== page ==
to the renter agency for maintenance, repair, or replacement of the eqiiipnient,
or in the absence of such an appropriation or fund, shall be covered into tro
Treasury as miscellaneous receipts.
   That is put in there to protect llieirilcgfily-of'tlfi-lendingflgeiicy's
appropriation if it is willing to rent its equipment under (hose con^
ditiions.
   Mr. WHITTINGTON. Is there any reason why those funds should not
he covered in* : the Treasury?
   Mr. SCOTT. Yes; I think so.
   Mr WHITTINGTON. "Why?
   Mr. SCOTT. Those funds are needed by the lending agency because
when they get those tractors back it is necessary to give them n
general overhauling, and the rental money is all they have to pay for
that general overhauling.
   Mr. \YIIITTIXGTON. lint that could be provided for in the rental
iigruement uhich provided that thcjMmipmcnt would be returned in
good condition.



                                   1195
20           AMEND THE BUDGET AND ACCOUNTING ACT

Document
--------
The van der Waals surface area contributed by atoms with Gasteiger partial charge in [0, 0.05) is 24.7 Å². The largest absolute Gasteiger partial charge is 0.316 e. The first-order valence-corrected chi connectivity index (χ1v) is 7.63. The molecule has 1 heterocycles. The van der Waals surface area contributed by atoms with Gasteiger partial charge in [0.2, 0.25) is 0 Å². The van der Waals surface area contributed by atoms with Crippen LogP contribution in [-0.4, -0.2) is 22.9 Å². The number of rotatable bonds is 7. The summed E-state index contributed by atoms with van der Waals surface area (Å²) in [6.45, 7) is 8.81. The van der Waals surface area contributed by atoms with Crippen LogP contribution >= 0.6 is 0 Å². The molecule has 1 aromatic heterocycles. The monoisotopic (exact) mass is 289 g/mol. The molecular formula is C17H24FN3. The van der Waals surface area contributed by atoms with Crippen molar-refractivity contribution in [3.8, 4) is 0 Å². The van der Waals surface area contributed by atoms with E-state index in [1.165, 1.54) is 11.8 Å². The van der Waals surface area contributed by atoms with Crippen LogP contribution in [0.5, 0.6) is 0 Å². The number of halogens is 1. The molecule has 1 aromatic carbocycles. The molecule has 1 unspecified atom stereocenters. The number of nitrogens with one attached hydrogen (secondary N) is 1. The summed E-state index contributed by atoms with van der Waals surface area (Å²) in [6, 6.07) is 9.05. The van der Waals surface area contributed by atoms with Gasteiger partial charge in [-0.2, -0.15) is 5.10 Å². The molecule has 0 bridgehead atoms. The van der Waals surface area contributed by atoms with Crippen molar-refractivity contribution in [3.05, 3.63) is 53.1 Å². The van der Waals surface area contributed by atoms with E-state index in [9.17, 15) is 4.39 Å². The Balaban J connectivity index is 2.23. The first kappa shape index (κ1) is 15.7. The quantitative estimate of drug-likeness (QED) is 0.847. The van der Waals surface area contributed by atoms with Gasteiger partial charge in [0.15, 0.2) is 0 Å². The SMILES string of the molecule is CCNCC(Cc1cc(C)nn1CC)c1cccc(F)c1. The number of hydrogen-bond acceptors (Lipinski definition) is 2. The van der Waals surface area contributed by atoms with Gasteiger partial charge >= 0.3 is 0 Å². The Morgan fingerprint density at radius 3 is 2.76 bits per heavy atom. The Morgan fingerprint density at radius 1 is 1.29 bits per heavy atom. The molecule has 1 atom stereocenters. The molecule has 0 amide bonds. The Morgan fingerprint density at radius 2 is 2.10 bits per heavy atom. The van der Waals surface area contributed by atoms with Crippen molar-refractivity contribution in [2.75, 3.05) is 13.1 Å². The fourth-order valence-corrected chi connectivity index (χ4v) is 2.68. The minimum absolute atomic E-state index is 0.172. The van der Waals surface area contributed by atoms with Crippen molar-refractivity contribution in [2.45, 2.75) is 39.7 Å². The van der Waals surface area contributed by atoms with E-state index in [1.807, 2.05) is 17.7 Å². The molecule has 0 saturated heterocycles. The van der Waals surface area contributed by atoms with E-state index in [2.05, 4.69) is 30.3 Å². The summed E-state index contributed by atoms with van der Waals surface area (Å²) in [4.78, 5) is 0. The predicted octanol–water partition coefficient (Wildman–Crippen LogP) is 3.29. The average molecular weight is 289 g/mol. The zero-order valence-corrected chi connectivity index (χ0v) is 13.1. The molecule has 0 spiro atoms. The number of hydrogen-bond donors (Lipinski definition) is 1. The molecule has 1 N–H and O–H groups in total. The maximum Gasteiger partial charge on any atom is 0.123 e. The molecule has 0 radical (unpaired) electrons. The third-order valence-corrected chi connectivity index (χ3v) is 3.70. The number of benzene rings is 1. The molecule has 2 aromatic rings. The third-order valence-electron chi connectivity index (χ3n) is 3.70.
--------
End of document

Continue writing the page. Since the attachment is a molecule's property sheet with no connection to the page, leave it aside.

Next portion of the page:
Mr. SCOTT. Yes, sir.
   Mr. WHITTINGTOS. If you have a tractor mid you lease it to me, why
3*ou would be a shre\vd businessman to provide that that tractor
\vould-be returned in the same condition, wear and tear exceptcd.
   Mr. SCOTT. Yes, sir; but it is, I think, more difficult of administra-
tion than this oiic would be.
   Mr. WmftixcTON. I see the point you have in mind'. Now, in
section 220 disposition might be made of land that you referred to,
that all land would be disposed of under section 218 (a)?
   Mr. SCOTT. That is right. _
   Air. WHITTINGTOX. As well as buildings arid equipment. Now
under the terms of section 220, who values those lands and who
fixes the appraisal value at which they may be disposed? What